The industry of cinema may be dying or reinventing itself but the Art of cinema will live on. One of the great things about the movies was not the recreation of reality but the creation of non-reality.
There’s a great book called The Invisible Art: The Legends of Movie Matte Painting which shows brilliantly how much of what we took for granted as being real in cinema was actually images painted by hand.
The techniques of manipulating light to create moving images is centuries old and has been absorbed into our psyche, our culture and our day-to-day vocabulary to such a degree we are no longer the same kind of human beings which existed before the dawn of cinema. I won’t get into arguments as to whether that’s good or bad – it just is.
Newer technologies are calling to us now and changing us further. It always helps to take a look back now and then to remind ourselves where we came from and how far we’ve travelled on this journey of augmented evolution. And it’s fun too!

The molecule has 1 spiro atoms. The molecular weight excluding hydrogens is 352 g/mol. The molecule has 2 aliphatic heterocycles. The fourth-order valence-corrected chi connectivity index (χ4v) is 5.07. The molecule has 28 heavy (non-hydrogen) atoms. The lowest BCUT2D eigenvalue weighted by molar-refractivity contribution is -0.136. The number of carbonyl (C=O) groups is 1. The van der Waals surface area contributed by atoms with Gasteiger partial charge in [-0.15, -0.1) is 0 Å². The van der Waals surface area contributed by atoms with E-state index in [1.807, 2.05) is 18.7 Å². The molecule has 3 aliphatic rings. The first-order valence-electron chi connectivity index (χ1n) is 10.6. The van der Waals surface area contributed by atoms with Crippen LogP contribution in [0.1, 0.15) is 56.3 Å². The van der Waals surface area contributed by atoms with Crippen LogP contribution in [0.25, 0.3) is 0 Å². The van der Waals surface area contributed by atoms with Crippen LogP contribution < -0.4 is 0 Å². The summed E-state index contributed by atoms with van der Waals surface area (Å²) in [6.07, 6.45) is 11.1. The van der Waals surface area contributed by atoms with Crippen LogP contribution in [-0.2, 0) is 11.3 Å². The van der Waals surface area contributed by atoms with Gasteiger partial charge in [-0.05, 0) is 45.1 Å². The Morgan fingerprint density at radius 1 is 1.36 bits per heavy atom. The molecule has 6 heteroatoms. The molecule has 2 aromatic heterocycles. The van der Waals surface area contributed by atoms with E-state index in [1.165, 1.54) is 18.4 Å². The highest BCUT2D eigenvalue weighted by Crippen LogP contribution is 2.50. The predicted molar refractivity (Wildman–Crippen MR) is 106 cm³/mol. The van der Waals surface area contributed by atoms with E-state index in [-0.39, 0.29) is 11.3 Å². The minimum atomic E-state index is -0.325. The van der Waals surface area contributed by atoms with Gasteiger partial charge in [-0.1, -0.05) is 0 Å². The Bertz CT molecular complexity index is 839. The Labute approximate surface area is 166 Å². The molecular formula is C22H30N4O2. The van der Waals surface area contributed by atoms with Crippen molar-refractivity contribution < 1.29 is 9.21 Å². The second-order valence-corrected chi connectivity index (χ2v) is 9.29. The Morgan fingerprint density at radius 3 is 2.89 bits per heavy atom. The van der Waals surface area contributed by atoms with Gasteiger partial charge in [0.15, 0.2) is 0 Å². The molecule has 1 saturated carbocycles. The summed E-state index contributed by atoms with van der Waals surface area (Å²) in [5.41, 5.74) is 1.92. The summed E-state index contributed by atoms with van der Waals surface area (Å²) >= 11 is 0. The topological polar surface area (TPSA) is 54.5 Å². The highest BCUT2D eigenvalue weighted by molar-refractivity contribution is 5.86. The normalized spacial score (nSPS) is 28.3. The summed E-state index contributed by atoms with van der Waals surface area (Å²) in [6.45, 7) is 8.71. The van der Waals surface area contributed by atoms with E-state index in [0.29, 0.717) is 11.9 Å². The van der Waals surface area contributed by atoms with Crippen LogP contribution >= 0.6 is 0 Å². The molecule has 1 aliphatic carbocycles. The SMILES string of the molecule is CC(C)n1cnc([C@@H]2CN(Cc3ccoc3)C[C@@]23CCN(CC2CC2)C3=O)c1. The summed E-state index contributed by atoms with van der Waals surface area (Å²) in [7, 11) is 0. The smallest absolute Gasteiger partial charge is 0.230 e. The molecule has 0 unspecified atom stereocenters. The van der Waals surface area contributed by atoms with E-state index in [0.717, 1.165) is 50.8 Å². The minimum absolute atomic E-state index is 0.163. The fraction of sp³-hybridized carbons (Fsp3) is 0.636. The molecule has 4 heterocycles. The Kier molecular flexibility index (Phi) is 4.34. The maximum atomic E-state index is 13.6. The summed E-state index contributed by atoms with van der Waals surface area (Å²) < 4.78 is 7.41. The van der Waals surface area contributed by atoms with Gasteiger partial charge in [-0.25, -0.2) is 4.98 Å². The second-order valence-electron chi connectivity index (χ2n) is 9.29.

I found this over at Gizmodo. It’s 100 years of visual effects crammed into 5 minutes.
If you have any others to add go to the Gizmodo post and offer your comments – they’ve allowed for posting of video snips too.
Enjoy your day.
Tags: 100 years, 5 minutes, art, century, cinema, dinosaurs, evolution, film, Gizmodo, illusion, magic, Mary Poppins, My friend Bryan and I used to do this sort of stuff in his mother's garage with super 8 cameras, popcorn - pass the popcorn, Ray Harryhausen, The Invisible Art, this is what makes movies worth watching, video, visual effects, why do I bother typing in these ridiculous tags which nobody ever reads?, Willis O'Brien